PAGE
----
Farm History

Our farm is situated on the banks of the Restigouche River as it widens into the Bay of Chaleur. The rolling hay acreage and woodland has been the primary location of all agricultural operations for the MacCurdy farm since the arrival of our ancestors. Our ancestors arrived from the Isle of Arran, Scotland circa 1832 as a result of being forcibly cleared from their ancestral lands in Levincorrach, Kilmory Parish, Isle of Arran, Scotland. Scotland’s loss became Canada’s gain. For many years, as it was in the olden days, the land provided sustenance and resources for the MacCurdys.

Fast forward to my grandfather’s generation and the farm takes on a new look, a herd of dairy cattle, a big barn, and tractors in place of horse drawn implements and older buildings. In an interesting twist of fate, shipping fever took the lives of my grandfather’s newly purchased dairy herd, serendipitously resulting in the establishment of a beef herd that continues to this day. My father, Jimmy MacCurdy aka. The Boss, continues to soldier on through years of toil with the daily operations of the farm, allowing his sons the opportunity to someday carry the torch, which would be a multi-generational blessing. Without his amazing work ethic and love for the land, the farm would not be what it is today. MacCurdy Farm has and will always be a grass/grain fed beef farm first even through it’s diversification.

At this point in time, the MacCurdy boys, Justin and Jonathan, have developed a strong impetus to sustainably diversify the farm through grass/forage based farming models with the livestock and organic based models with the orchards, berry fields, and vegetable gardens. However, as with anything, change not only requires time and effort, but a willingness to learn from those that have travelled the farming paths before us and the practice of patience to change mindsets on the issues of food production through education and conversation. Our goal is to continually grow the farm so that we can provide a variety of seasonal food products for locavores and supporters of the grass fed and organic movements.

The farm, as we endearingly call it, and the farmland houses the oral histories and traditions of those who worked and stewarded the land before we did. As children, we often listened to miscellaneous stories of happenings on the farm that gave us a great deal of joy and amusement. My father often says, “If these walls could talk or If these trees could talk or If the soil could talk, what stories would be told, that haven’t been told.” The farm has always served as a place to deepen one’s connection to the land either by burrowing one’s hands into the rain moistened soil or softly caressing the corrugated bark of a massive tree or running one’s hands through the newly sprouted heads of timothy. Our approach has always been to responsibly steward what God has provided to us.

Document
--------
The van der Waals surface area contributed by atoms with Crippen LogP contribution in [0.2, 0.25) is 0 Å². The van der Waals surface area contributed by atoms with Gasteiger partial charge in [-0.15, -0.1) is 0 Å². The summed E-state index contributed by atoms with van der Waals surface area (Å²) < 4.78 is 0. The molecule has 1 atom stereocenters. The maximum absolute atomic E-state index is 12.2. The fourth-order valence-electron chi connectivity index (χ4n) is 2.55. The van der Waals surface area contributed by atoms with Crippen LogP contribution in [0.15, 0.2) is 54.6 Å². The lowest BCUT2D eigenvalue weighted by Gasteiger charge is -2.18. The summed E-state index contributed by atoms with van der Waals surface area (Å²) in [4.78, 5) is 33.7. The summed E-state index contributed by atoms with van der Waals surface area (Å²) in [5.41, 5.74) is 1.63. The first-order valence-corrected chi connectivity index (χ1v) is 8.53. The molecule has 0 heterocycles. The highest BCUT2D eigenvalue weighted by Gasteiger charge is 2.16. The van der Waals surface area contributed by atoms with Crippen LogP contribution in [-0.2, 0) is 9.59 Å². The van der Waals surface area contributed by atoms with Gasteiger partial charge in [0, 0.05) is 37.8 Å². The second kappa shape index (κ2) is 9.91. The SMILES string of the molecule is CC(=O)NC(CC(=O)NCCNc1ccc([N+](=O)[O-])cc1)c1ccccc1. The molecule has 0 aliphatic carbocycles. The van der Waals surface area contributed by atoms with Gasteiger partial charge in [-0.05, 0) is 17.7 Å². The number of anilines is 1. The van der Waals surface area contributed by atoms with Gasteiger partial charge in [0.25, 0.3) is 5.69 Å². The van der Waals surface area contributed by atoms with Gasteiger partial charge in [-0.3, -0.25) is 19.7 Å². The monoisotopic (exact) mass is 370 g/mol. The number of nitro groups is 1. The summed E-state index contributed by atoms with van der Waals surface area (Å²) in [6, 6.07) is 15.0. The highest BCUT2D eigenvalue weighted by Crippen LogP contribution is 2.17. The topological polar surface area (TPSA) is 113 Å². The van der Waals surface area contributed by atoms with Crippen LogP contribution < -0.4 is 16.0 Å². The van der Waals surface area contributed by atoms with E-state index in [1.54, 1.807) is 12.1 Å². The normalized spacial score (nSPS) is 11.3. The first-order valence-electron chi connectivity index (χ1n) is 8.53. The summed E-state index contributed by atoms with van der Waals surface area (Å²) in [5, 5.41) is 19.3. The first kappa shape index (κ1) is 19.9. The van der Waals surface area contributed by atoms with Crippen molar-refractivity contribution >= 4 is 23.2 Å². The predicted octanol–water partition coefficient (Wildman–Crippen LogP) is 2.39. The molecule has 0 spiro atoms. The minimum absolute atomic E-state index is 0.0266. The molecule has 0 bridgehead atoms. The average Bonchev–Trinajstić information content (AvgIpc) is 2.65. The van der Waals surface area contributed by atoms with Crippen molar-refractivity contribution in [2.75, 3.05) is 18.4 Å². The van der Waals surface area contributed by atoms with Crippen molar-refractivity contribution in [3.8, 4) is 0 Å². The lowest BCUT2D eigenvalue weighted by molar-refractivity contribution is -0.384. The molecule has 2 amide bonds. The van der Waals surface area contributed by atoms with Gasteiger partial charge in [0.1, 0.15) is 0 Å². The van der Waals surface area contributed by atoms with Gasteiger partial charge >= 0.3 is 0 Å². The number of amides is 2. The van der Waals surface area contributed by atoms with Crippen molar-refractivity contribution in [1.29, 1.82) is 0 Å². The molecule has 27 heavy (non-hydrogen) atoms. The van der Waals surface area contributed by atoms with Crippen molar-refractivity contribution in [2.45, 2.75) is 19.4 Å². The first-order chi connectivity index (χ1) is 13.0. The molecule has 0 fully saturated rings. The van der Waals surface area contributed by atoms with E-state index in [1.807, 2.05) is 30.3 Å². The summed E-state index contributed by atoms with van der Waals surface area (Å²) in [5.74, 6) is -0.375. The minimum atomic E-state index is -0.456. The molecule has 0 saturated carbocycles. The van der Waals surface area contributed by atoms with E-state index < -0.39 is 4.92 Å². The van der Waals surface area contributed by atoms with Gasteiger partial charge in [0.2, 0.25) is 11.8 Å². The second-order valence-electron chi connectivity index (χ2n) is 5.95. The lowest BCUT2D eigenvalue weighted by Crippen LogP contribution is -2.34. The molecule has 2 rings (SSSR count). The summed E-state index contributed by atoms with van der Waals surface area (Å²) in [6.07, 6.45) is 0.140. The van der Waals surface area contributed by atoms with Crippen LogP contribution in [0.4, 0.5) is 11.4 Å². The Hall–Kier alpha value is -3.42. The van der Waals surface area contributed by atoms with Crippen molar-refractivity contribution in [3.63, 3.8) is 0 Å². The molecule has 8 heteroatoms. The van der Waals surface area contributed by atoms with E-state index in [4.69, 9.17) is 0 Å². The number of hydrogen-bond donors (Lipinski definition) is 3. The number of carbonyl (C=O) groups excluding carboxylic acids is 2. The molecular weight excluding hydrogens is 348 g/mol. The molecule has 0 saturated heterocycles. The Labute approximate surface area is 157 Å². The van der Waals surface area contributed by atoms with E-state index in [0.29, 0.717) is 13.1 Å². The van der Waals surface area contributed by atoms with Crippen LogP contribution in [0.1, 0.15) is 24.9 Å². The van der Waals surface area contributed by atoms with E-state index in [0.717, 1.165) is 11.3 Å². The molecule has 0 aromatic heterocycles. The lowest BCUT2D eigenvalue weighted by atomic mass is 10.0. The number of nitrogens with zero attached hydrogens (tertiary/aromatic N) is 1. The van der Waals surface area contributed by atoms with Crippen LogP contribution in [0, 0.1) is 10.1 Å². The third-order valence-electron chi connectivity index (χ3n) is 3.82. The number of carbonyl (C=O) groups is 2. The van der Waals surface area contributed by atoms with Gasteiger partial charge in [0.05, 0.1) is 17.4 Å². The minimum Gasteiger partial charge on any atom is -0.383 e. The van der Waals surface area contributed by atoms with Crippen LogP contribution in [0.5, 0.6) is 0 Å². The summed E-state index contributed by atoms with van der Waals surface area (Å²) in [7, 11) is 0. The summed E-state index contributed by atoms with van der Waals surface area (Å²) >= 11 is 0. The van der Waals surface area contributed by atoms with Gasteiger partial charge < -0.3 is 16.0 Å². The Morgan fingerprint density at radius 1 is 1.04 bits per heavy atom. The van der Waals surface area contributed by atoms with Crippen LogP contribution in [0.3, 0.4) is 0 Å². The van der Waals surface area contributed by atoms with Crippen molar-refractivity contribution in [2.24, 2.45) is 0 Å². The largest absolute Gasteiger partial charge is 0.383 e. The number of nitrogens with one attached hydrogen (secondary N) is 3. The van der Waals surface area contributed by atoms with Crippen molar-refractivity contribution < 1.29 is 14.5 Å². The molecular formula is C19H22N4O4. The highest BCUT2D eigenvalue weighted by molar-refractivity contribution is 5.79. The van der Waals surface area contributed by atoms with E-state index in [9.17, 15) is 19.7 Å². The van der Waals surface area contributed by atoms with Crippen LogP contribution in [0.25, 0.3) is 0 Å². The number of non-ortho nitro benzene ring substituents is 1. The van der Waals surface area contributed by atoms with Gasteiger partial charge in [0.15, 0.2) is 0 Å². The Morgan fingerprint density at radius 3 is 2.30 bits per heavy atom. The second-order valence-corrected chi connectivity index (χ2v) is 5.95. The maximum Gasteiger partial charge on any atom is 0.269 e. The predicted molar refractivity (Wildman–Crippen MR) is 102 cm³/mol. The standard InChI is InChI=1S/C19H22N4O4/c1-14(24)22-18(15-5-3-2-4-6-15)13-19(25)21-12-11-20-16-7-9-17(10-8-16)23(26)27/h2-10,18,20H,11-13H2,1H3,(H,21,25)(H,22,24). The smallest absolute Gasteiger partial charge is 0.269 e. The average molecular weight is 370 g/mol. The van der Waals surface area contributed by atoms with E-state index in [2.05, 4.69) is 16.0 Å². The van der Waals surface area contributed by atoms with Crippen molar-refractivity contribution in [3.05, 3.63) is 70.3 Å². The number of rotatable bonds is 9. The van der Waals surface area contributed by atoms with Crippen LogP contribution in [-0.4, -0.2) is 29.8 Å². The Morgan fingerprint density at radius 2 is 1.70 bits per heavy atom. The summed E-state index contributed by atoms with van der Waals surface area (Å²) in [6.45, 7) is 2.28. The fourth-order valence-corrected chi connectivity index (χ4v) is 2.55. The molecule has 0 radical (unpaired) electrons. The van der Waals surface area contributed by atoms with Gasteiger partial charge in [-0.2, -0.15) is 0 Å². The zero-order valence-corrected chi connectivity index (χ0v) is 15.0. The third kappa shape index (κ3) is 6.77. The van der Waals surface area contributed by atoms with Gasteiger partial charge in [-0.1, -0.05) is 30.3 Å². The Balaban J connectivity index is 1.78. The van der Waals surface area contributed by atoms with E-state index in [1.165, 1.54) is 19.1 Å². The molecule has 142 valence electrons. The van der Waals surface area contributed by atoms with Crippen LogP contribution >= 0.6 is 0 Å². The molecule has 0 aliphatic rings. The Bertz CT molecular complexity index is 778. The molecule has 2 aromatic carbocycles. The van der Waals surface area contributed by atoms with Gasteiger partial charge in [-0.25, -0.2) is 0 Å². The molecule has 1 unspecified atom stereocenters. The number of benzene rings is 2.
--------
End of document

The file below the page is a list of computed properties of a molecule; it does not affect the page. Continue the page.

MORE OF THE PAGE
In today’s society, many of us have the tendency to overuse buzzwords and labels. On MacCurdy Farm we keep it simple. We are Christian grass based farmers who love eating healthy food.

MacCurdy Farm – Responsibly Stewarded, Naturally Balanced.

3 Comments

3 thoughts on “Farm History

  1. Pingback: MacCurdy Farm Launch Day | Between Two Hay Bales

  2. Kelsey

    Hi, my name is Kelsey I live in East Bathurst, I am 18yo and I’m very interested in farming and about the Scottish history as I am Scottish. I’m currently taking a university course by correspondence about gardening, I seen your ad on kijiji about the roosters and I looked up the farm and I would like to offer you my help for a full day around the farm and so I could learn a little more about farming and how to run one successfully. I would love to visit the farm and help you guys out I am 5”11 and I can do hard work as I am use to it. I have my own chickens, quails and meat rabbits and volunteer at farms and SPCA… I just love to learn new things and take on challenges.

    Please contact me at (506) 543-3930 (my email is not working so I cant read my emails.) Thanks you so much.

    Kelsey

    Like

    • Hi Kelsey. We would be interested to have you over to the farm. Farm outreach is a very important aspect of our farm operation. Education is key and we look forward to opportunities to share our love of animal husbandry and land stewardship with others. We will contact you in the near future about spending a couple hours with us on the farm so that you can walk away from our family run operation with an inspiration to do what we do. In the mean time, I suggest you research Joel Salatin on youtube and look into purchasing some of his books. He is the forefather of the grass-fed livestock movement and he will undoubtedly open your eyes to issues concerning the state of the farm in North America today.

      Like

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